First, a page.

Local tours

Tour 1 - Central Cambridge - Saturday March 31st p.m. - 3 hours (2pm - 5pm)

punting on the
    river Cam

1 hour punting along the river Cam, propelled by local lispers and other like-minded volunteers, followed by 90 minute walk with qualified local guide, including Pembroke and Trinity colleges.

In the year 1209 students escaping from hostile townspeople in Oxford fled to Cambridge and formed a University here. The oldest college which still exists, Peterhouse, was founded in 1284. The University now has 31 colleges (eight of which will be seen from the river). These are the primary source of accommodation for University students and help to arrange teaching in collaboration with the University departments and faculties.

A punt is a flat-bottomed boat which is driven forward by means of a long pole. Punts were introduced as pleasure craft in Edwardian times. Since then punting has become one of the most popular ways to see the famous bridges and colleges along the River Cam. Today there are probably more punts on the Cam than on any other river in England. This is partly because the river is shallow and gravelly (which makes it ideal for punting), but mainly because the Cam goes through the heart of Cambridge town centre and passes close to many very attractive old college buildings.

Established in 1347, Pembroke is home to over 600 students and fellows, and is the third oldest of the existing colleges. The college's gatehouse is the oldest in Cambridge; the chapel dates from 1665 and was designed by Christopher Wren.

Trinity is the largest (and wealthiest) Cambridge college. Originally founded by the infamous Henry VIII in 1546, its buildings include a magnificent library (also by Wren) and the the Great Court. The Great Court houses a famous clock that chimes every 15 minutes and strikes the hour twice. Many have tried to run the 367 metres around the court in the 43 seconds that it takes to strike 12 o'clock, a feat recreated in the 1981 film Chariots of Fire (though filmed in Eton College not Trinity). Known as the Great Court Run, students traditionally attempt to complete the circuit on the day of the Matriculation Dinner. The only people believed to have actually completed the run in time are Lord Burghley in 1927 and Sebastian Coe when he beat Steve Cram in a charity race in October 1988.

Price: £10

    Great Court

Tour 2 - Anglesey Abbey and Ely - Thursday April 5th - all day (10:30am - 5:45pm approx)

Anglesey Abbey

All day coach tour with qualified guide to the north of Cambridge, taking in Anglesey Abbey (house and grounds) and Ely Cathedral. Lunch not provided; there is a café at Anglesey Abbey.

Anglesey Abbey is a country house in the village of Lode, 6 miles northeast of Cambridge. A community of Augustinian monks built a priory here some time during the reign of Henry I, and acquired extra land from the nearby village of Bottisham in 1279. The monks were expelled in 1535 during the Dissolution of the Monasteries; the priory was acquired around 1600 by Thomas Hobson who converted it to a country house, retaining a few arches from the original priory.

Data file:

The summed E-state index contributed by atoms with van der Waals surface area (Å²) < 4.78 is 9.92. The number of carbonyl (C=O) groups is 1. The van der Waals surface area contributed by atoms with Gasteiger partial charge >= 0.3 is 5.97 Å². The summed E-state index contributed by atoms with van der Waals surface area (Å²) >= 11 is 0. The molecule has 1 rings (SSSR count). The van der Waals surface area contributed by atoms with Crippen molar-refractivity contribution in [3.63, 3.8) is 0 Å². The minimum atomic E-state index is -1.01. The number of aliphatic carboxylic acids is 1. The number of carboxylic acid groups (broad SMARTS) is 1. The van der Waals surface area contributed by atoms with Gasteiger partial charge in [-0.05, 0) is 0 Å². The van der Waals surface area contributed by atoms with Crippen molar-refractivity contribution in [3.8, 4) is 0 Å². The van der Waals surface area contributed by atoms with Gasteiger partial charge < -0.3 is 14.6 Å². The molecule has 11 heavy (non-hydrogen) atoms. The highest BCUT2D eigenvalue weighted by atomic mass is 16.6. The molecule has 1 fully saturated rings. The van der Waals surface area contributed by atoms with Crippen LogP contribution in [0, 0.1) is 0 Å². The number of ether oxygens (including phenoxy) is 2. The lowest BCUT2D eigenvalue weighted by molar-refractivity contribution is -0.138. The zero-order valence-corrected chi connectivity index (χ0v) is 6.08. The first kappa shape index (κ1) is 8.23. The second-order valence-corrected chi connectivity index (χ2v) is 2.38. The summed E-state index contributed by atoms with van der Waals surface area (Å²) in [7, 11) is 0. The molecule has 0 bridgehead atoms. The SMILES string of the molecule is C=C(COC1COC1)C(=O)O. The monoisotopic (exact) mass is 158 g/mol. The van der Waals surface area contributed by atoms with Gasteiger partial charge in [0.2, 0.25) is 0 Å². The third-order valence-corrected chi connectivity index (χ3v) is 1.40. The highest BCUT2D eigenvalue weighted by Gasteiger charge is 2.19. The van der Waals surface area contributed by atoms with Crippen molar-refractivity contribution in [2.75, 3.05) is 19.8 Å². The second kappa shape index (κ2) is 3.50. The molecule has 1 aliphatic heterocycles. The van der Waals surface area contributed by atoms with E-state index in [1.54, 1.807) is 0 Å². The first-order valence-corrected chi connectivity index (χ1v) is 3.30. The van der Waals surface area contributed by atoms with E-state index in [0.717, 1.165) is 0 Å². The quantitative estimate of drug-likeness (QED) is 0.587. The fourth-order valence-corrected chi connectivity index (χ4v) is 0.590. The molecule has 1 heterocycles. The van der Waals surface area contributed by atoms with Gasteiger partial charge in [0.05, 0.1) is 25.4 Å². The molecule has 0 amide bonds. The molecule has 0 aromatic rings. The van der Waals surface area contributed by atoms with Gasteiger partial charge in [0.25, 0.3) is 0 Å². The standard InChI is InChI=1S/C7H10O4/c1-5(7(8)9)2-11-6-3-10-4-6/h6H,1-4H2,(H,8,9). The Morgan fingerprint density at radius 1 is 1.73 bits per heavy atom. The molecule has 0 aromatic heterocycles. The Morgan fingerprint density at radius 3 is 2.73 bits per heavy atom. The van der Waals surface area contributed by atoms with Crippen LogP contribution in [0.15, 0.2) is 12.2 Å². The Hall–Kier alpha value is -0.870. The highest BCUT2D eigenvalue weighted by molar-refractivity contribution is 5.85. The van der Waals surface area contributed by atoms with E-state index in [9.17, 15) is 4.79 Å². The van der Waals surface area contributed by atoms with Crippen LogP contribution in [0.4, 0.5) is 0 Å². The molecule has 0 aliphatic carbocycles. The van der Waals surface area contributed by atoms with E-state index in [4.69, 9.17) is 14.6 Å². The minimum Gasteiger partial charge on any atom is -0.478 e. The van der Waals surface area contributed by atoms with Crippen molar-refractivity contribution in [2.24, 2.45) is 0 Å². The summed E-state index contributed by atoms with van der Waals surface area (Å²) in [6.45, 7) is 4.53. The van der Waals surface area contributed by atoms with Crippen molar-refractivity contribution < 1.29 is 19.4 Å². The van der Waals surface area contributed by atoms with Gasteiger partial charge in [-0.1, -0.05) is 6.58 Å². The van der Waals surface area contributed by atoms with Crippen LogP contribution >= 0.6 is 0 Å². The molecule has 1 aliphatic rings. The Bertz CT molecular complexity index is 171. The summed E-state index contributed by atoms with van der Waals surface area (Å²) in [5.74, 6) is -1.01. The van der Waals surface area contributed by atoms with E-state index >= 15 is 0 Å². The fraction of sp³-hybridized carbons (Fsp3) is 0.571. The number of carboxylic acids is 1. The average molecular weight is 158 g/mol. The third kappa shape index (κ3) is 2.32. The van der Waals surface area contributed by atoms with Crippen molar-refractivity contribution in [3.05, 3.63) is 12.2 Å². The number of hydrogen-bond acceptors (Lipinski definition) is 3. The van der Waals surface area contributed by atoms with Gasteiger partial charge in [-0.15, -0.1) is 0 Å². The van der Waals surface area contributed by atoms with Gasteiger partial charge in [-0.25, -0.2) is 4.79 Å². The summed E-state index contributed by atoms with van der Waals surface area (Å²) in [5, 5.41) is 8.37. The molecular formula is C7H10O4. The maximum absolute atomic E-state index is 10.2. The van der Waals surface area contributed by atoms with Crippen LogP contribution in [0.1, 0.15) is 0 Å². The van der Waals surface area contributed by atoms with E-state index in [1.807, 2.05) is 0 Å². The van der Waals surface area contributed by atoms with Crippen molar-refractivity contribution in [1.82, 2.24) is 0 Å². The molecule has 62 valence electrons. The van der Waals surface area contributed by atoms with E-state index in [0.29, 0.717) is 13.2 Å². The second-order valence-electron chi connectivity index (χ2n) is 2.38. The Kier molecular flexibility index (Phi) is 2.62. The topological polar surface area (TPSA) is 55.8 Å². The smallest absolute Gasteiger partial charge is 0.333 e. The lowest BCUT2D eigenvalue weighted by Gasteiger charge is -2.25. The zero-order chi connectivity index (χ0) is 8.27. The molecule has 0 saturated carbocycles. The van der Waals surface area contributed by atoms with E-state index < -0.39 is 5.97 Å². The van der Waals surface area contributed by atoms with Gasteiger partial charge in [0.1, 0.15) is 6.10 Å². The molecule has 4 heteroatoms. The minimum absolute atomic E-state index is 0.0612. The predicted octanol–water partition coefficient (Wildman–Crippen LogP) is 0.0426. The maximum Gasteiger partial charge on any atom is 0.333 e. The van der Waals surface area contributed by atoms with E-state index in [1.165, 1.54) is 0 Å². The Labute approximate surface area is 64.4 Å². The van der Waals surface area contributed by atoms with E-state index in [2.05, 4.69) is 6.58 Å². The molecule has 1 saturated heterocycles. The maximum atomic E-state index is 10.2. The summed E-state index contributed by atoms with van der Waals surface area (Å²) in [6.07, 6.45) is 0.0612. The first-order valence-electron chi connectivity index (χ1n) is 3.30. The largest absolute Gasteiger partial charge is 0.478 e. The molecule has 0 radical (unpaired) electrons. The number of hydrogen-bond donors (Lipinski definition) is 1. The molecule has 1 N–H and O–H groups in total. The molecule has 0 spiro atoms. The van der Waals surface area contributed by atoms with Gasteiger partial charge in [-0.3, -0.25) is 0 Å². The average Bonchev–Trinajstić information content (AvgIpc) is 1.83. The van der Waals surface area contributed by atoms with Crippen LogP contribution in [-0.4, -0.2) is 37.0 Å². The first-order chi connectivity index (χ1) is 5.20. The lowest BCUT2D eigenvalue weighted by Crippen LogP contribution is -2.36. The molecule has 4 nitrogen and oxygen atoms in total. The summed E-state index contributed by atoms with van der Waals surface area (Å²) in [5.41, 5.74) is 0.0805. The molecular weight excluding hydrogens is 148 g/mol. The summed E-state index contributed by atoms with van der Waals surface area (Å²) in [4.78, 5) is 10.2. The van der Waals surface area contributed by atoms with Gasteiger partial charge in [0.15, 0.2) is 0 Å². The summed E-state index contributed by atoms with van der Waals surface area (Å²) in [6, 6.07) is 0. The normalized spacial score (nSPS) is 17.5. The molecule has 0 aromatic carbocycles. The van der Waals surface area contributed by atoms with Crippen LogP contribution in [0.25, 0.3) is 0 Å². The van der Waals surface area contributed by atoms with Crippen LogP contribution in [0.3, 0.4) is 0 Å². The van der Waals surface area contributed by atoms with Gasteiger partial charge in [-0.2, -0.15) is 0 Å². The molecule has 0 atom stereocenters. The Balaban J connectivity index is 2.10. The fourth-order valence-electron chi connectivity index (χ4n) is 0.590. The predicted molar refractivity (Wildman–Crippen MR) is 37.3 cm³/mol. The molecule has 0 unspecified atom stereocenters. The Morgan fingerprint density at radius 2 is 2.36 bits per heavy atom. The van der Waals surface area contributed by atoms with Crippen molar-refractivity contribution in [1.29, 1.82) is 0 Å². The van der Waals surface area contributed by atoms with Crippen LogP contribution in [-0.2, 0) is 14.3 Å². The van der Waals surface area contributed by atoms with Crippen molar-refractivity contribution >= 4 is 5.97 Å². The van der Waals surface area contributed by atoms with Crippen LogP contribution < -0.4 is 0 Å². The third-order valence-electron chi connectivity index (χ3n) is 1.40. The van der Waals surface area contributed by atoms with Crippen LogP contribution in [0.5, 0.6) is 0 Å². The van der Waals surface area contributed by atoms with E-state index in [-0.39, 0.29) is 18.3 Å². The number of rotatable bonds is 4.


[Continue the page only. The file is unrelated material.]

Today the house and its grounds are owned by the National Trust and are open to the public. The 98 acres of landscaped grounds are divided into a number of walks and gardens, with classical statuary, topiary and flowerbeds. The grounds were laid out in an 18th-century style by the estate's last private owner, the 1st Baron Fairhaven, in the 1930s. A large pool, the Quarry Pool, is believed to be the site of a prehistoric coprolite mine. Lode Water Mill, dating from the 18th century, was restored to working condition in 1982 and now sells flour to visitors.

Eighteen miles north of Cambridge, the magnificent cathedral of Ely is known as the "Ship of the Fens" for the distant views of its towers that dominate the surrounding low-lying wetlands. Parts of the present building are Norman, since which time it has been the subject of several major enlargement and restoration projects. As with all buildings of its age and size, the fact that it's still standing is in itself breathtaking. Go figure how they built the central octagon, which rises from the whole breadth of the building and towers up until its roof, a wooden lantern, forms the only Gothic dome in existence. And don't miss the pavement maze as you enter the building. Oh yes, and Wren left his mark here too.

Angela Akehurst is a Blue Badge guide qualified to the high standards set by the Institute of Tourist Guiding. Her special interests include art, architecture, garden history, the Middle Ages, and religious heritage.

Price: £38

    Great Court

The small print

Prices cover vehicle hire, guide and entrance fees. Details subject to change due to circumstances outside of our control. Both tours now have sufficient registrations to go ahead. We won't be put off by a spot of rain.

© alu 2007